A new look at quiche

Quiche is back, with a modern twist
Karen Barr
May 24, 2019
Written by Karen Barr
Bakeries, especially smaller ones, seem to be less aware of the health implications of trans fats.
Bakeries, especially smaller ones, seem to be less aware of the health implications of trans fats.
How do bakers and pastry chefs keep tradition alive, while accommodating health and wellness, intolerances and a wide variety of preferences?

I decide to call Patisserie Duc de Lorraine in Montreal, Quebec, arguably the quiche eating capital of Canada. At the helm is pastry chef Bruno Cloutier, Montreal-born and Paris-trained.

Most would agree that a crust made from shortening just doesn’t have the same flavour as an all-butter crust. Yet, many feel an all butter crust is too hard to work with and add 50 per cent shortening.

To make his quiche dough Cloutier starts with good quality, cold butter and a mix of all-purpose flour and pastry flour. As a general rule the lower the protein, the more tender the crust. So, mixing high protein Canadian all-purpose flour with pastry flour makes it easier to handle, while keeping it tender.

Once combined, ice water and salt are added and mixed into a firm dough. It is then refrigerated, for two hours to relax the gluten. Dough that hasn’t been chilled long enough will shrink back in the pan.

The dough is rolled on a laminator, until it is two millimeters thick. Then it is cut and placed in a one-piece tart mould measuring 10 inches round and two inches high. Cloutier insists this is the perfect pan for the job. “You want your quiche to be thick. At least that’s how I like them,” the jovial Cloutier tells me.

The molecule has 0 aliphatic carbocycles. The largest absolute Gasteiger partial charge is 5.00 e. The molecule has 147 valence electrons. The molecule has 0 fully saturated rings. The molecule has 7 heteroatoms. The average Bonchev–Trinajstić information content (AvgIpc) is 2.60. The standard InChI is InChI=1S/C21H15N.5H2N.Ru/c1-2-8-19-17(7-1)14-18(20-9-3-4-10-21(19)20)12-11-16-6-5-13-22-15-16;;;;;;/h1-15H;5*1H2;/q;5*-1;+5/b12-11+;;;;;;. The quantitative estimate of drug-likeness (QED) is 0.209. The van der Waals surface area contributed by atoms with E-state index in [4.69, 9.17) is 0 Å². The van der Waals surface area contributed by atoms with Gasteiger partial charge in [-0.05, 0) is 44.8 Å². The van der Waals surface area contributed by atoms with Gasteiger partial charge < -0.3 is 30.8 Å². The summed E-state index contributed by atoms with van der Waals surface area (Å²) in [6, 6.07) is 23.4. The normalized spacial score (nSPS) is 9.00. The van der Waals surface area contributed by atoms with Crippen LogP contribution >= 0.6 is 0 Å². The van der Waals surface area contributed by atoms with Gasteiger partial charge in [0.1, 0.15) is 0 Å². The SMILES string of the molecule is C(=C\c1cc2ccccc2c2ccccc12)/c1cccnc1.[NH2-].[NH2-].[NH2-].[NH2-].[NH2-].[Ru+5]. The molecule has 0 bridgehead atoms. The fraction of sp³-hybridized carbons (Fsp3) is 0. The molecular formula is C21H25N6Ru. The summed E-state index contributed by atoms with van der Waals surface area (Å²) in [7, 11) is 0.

As a stylized choice Cloutier leaves part of the dough straight edged following the rim of the pan. with small areas of the dough randomly fluted.

For the filling Cloutier combines six to nine eggs depending on the type of quiche being made to one litre of liquid. He alters tradition by replacing 30 per cent of the 35 per cent of cream with homogenized milk. Cloutier then adds salt and pepper and freshly grated nutmeg. Finally, it is baked in a gas oven at 365 F for 1 hour.

Once in the oven the butter in the crust gives off steam, which in turn separates the layers resulting in the perfect flakey texture. Their most popular quiche is its name sake, Quiche Lorraine, made with ham and onion cooked in butter. These fillings are removed from the pan and mixed into grated Swiss cheese.“It is important to mix it well before adding it to the quiche. You want to taste everything in every bite.”

Other quiches include market fresh Vegetable Quiche, Spinach Quiche and Salmon Quiche. For the latter, Cloutier cooks fresh salmon in butter, but also adds smoked salmon to heighten the flavour.

Over at the Silly Yak Bakery in Kingston, Ontario, baker Sarah Rose and her business partner Keven Pearson ensure customers can enjoy wheat-free quiche. “It’s a big gluten-free town,” Rose tells me.

Rose uses her own blend of flour. Rice flour is the predominant grain, with the addition of tapioca flour and cornstarch. Eggs are added to the flour mix. Then, non-dairy margarine, which is added both in solid form and liquid, combined with a bit of water. After relaxing the dough and refrigeration, it is hand-rolled out into a traditional pie plate. “Customers tell us the crust is nice and flakey. Guests don’t even notice it is gluten-free,” says Rose.

As for non-dairy margarine Rose adds, “Often people who have celiac disease are lactose-intolerant as well. Coconut milk is used in place of dairy. For every litre 15 eggs are used. “Coconut milk is much thinner, so many eggs are needed to thicken it,” she explains.

A classic quiche or its contemporary cousin allow for endless options. Explore. Evaluate. But, most of all, enjoy! / BJ


Karen Barr writes about arts, culture and cuisine. She is a graduate of George Brown College and is a Red Seal pastry chef.

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